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@Drew_Smoke
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Utah Restaurant Bets on Honesty
By PAUL FOY,
SALT LAKE CITY - One World Cafe owner/chef Denise Cerreta ditched fixed prices for the honor system a year ago, and her social experiment is on the verge of showing a profit.


AP

Denise Cerreta, owner of the One World Cafe (AP)


"It's between you and the box," Cerreta said of a money chest that sits next to a water jug and mugs on a serving table. "We continue to grow. We continue to make money."

Melva Sine, president of the Utah Restaurant Association, said many restaurants are moving to a menu-free, size-optional format. But she knows of none that have experimented with the honor system.

The One World Cafe depends on the kindness of strangers, rich and poor.

Take the landlord, who lets Cerreta determine her rent: $1,650 a month for a two-story brownstone, where she lives upstairs. Or "Farmer John" Norborg, a 53-year-old self-employed gardener who tends a spice garden in back of the cafe in exchange for meals.

Another regular donated a quarter-acre lot for a vegetable garden three blocks away; retired oil-and-gas engineer Bill Wood picks up the water bill.

"I eat here all the time. Best place in the world," said Wood, 70, who favors the fruit salad.

Some customers volunteer for kitchen duty, another way to pay for meals.

Al Travland, a 66-year-old masseur, also believes honesty is both the best and most profitable policy. He, too, lets customers decide how much to pay - and insists the concept, though foreign to corporate America, brings out the best in customers, making for good business.

"Sometimes I pay less because I have less money. But I pay more when I have money. It always seems to balance out," said customer Carolyn Pryor.

Pryor contends Salt Lake City, where "you have so many honest people," is the right place for a pay-what-you-can plan. "In any other city it might not work."

There may be a subtle prod attached to Cerreta's kindness. Kitchen workers dole out itty-bitty portions of the organic meals, and hungry customers who have to ask two or three times for larger helpings may feel more generous at the money chest.

With lunchtime donations averaging $5, Cerreta said she was happy to collect $60 a day. But business and receipts grew to more than $700 and as much as $1,000 a day.

Still, the profit margin "comes and goes," she said. "It's a wash right now, but I'm committed to this working."

Cerreta pays her 15 workers $10 an hour; her monthly payroll is $12,000. She often has to buy equipment on credit, but when her rice cooker burned out recently, a customer offered to fix it.

She says the cafe is worth all the effort.

For years Cerreta ran an acupuncture clinic at her brownstone building, then decided to branch out with a sandwich and coffee shop.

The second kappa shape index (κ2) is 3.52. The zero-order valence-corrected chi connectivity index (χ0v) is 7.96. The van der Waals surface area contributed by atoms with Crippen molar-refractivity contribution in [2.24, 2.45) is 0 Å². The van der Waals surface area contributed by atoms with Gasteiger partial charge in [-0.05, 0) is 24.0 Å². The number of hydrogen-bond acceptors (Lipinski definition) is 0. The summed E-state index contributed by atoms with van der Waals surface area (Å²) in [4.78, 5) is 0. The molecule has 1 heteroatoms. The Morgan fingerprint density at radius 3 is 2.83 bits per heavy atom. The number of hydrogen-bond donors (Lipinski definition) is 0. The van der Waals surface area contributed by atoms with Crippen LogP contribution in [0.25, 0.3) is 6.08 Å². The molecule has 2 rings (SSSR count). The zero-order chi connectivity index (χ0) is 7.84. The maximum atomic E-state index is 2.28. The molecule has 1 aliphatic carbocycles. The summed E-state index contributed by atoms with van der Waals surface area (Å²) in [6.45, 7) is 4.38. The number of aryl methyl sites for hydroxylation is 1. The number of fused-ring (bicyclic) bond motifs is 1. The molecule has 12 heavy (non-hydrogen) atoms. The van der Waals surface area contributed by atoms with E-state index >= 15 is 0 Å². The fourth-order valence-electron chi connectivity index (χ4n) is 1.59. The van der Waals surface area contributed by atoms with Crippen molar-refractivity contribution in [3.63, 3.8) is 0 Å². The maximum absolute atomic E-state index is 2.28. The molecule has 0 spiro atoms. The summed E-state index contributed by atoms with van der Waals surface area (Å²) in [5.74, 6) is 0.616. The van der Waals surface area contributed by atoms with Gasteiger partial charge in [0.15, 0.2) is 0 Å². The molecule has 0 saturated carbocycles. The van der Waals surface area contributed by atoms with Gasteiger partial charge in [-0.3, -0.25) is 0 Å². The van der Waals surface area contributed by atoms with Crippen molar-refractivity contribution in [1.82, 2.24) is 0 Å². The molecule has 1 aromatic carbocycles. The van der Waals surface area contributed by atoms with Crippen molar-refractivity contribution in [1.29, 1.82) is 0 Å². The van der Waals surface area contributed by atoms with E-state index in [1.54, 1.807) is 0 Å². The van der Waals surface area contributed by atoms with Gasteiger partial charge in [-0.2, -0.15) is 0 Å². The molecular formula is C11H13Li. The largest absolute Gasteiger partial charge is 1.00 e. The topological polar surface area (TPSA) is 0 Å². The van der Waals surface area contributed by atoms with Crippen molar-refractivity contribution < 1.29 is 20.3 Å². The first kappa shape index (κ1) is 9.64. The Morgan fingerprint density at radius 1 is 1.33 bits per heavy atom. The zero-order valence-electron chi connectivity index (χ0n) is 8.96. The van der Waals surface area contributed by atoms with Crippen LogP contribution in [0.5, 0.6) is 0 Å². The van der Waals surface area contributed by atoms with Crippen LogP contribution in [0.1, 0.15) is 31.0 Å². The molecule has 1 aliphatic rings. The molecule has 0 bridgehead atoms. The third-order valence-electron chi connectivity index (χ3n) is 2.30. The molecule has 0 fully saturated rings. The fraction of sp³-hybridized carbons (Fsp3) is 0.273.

She grew weary of offering the same menu, however, and decided overnight to take down the menu and price board.

"I'm just sick of business as usual," she said.

Later she dropped the acupuncture business, turning spare rooms into cozy dining with an old-world decor.

Business appears to be booming at One World Cafe; the money box is stuffed with bills including one $20 left poking out. Cerreta stuffs it back into a slot. The chest has an unlocked lid, but she doesn't seem the least bit worried.
 

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It's easy to be cinical in today's world. You see how human behavior is inexcusable in so many situations: looting during urban catastorphies, Fights and riots after sporting event, People robbing and murdering each other every day, people hurting children. It fills the news and makes me sick. Sometimes I don't understand how I can be of the same species as some of these violent and heartless people.

Something like this comes along and restores my faith in human nature. I can't say how much I enjoyed this. And yes, I DO think it would work in many places. I think a lot of people feel just like I do and would LOVE the opportunity to participate in a deal like this, just to prove to themselves, as well as the rest of the world that there is still more goodness than meanness in most people.

I salute Denise Cerreta and AL Travland for thier forward thinking and basic trust in strangers. I hope that as the news of this story gets around, the concept will spread and more and more business will give it a try.
 

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No way. If someone opened a restaurant like that in Corpus, not only would they be packed with non-paying eaters, any money in the cash box would be gone as soon as their back was turned. It would be nice to live somewhere like that though.

Jeff
 

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Jack --that's a good one...